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What's new in GitHub Pages with Jekyll 3.3

GitHub Pages has upgraded to Jekyll 3.3.0, a release with some nice quality-of-life features.

First, Jekyll 3.3 introduces two new convenience filters, relative_url and absolute_url. They provide an easy way to ensure that your site’s URLs will always appear correctly, regardless of where or how your site is viewed. To make it easier to use these two new filters, GitHub Pages now automatically sets the site.url and site.baseurl properties, if they’re not already set.

This means that starting today {{ "/about/" | relative_url }} will produce /repository-name/about/ for Project Pages (and /about/ for User Pages). Additionally, {{ "/about/" | absolute_url }} will produce https://baxterthehacker.github.io/repository-name/about/ for Project Pages (and https://baxterthehacker.github.io/about/ for User Pages or http://example.com/about/ if you have a custom domain set up).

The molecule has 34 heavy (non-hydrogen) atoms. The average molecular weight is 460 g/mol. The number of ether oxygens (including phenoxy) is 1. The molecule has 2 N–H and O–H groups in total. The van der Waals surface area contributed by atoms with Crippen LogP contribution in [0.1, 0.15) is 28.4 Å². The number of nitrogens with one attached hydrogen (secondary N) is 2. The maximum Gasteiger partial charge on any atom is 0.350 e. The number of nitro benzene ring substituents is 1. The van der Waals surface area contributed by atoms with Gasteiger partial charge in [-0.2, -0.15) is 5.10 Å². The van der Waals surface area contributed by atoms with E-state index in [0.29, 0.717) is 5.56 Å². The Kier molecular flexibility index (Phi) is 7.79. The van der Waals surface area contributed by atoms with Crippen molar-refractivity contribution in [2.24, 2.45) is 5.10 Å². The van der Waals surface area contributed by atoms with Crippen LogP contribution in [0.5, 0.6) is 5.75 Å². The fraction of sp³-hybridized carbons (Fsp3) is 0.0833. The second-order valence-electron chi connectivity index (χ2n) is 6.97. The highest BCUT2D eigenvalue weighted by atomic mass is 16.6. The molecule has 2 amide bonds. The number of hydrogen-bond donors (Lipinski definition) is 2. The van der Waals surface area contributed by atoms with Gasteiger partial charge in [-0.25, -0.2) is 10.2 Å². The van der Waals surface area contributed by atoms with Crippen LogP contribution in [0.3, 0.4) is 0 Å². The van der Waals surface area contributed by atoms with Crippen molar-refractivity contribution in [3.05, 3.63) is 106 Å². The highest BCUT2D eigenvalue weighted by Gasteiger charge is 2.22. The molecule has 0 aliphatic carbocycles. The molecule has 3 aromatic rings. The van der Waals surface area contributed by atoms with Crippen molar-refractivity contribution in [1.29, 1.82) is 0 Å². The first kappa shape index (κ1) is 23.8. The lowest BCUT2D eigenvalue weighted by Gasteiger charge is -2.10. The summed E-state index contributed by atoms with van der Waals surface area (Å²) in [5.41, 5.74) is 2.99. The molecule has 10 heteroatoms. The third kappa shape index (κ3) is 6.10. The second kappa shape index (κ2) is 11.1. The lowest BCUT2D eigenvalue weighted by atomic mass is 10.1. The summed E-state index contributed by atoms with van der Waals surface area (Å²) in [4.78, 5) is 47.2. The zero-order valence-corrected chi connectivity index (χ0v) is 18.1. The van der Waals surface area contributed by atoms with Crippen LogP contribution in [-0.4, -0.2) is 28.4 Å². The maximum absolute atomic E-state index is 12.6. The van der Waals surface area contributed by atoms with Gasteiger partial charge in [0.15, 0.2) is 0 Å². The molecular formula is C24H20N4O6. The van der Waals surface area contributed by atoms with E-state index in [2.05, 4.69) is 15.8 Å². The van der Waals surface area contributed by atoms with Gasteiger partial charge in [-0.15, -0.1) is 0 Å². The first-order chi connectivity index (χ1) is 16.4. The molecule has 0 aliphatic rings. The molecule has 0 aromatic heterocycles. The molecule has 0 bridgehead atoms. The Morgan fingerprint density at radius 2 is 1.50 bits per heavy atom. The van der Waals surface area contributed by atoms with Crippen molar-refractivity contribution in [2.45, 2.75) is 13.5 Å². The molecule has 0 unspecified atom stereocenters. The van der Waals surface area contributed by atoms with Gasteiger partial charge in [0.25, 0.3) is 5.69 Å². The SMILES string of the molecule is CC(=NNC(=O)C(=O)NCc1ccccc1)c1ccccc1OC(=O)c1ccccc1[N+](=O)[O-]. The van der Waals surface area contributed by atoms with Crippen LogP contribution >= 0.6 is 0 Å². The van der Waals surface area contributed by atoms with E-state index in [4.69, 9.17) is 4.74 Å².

Second, with Jekyll 3.3, when you run jekyll serve in development, it will override your url value with http://localhost:4000. No more confusion when your locally-modified CSS isn’t loading because the URL is set to the production site. Additionally, site.url and absolute_url will now yield http://localhost:4000 when running a server locally.

Finally, to make it easier to vendor third-party dependencies via package managers like Bundler or NPM (or Yarn), Jekyll now ignores the vendor and node_modules directories by default, speeding up build times and avoiding potential errors. If you need those directories included in your site, set exclude: [] in your site’s configuration file.

For more information, see the Jekyll changelog and if you have any questions, please let us know.

Happy publishing!

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